Advocates argue that shelter should be a buffer, a last dignity-shielding redoubt, not a degrading penalty for failure to plan or cope. In a weak welfare state, it will probably never be that. But we can commit to making it a decent way-station, not a grim terminus. Better still would be targeting resources where they can do the most good—in prevention.
Unfortunately, because of out-of-control rent and little commitment to affordable housing development, shelters will remain an important part of dealing with the homelessness crisis, Hopper continued.
So there’s no evading this awkward truth: Whether as prevention, deterrence or respite, the shelter system will continue to anchor and belay the housing struggles of low-income New Yorkers. What was once a rude salvage operation targeting the disreputable poor is now an integral part of how those disfavored by fortune get by.
In such an environment, it’s folly to subscribe to “disparate missions” for housing and homelessness divisions within city government. It’s cynical for the state to play coy. Intensified preventive efforts and set-asides in existing housing will surely help; so would more rational institutional placement. But without a serious reckoning with what it will take to integrate affordable housing and shelter policy in the long run—and a significantly greater commitment from the city and state to creating housing affordable for those earning 30 percent of area median income or less—the specter of enduring mass homelessness will continue to haunt New York.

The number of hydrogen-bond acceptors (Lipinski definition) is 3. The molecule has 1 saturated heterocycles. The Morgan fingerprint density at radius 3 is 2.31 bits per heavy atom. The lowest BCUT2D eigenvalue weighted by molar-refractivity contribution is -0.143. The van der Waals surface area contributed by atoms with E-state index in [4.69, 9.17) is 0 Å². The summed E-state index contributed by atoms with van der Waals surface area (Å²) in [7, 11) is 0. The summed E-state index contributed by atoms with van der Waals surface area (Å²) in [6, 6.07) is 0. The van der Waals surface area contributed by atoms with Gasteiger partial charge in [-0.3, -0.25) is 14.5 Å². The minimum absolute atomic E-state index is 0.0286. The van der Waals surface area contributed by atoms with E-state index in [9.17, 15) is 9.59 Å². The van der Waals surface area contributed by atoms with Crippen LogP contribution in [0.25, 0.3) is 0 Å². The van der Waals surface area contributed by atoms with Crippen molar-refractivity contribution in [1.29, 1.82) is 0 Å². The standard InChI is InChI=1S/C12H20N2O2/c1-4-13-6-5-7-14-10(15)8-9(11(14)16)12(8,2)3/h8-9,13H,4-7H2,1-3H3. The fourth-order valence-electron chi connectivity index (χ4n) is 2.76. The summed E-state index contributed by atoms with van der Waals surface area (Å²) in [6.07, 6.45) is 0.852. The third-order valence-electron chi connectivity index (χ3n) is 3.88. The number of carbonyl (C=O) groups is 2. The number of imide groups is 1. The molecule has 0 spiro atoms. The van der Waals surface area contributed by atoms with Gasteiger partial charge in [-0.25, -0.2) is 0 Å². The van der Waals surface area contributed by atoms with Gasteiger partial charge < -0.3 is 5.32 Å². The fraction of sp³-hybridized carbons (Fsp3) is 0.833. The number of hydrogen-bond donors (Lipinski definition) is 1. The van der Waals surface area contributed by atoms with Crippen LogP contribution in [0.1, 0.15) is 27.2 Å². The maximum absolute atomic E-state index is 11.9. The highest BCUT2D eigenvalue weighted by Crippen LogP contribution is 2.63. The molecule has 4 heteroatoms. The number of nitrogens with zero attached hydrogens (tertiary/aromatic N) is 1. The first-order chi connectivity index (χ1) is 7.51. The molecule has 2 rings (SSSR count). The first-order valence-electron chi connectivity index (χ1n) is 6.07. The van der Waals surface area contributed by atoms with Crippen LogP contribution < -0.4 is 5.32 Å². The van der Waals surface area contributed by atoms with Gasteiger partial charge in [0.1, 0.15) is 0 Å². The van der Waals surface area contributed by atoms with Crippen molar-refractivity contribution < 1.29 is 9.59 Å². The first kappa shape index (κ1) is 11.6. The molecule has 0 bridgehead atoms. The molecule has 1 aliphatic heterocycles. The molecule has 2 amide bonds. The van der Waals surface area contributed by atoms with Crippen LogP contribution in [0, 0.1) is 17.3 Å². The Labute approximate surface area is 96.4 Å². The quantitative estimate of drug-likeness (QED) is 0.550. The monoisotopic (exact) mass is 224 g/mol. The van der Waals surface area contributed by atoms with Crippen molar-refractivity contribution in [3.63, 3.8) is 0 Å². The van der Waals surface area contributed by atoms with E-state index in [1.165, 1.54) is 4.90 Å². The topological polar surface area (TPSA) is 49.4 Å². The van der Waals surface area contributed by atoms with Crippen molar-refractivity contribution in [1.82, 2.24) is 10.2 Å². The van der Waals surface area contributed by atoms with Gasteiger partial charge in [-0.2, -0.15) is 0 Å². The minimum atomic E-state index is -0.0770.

But if we can’t “build our way out of” this crisis, there is promising news on a parallel front. The “Housing Stability Support” policy being developed by State Assemblymember Andrew Hevesi draws upon the demonstrable success of a host of targeted (if often time-limited) rental subsidy programs, programs that have operated at varying degrees of visibility. Left to its own devices, of course, the private market is an inconstant partner. But the focus on enhanced demand (rental subsidies to be used in existing housing), in addition to expanded supply (developing affordable units as contingent “set asides”), is a welcome one. The devil, as always, will reside in the details.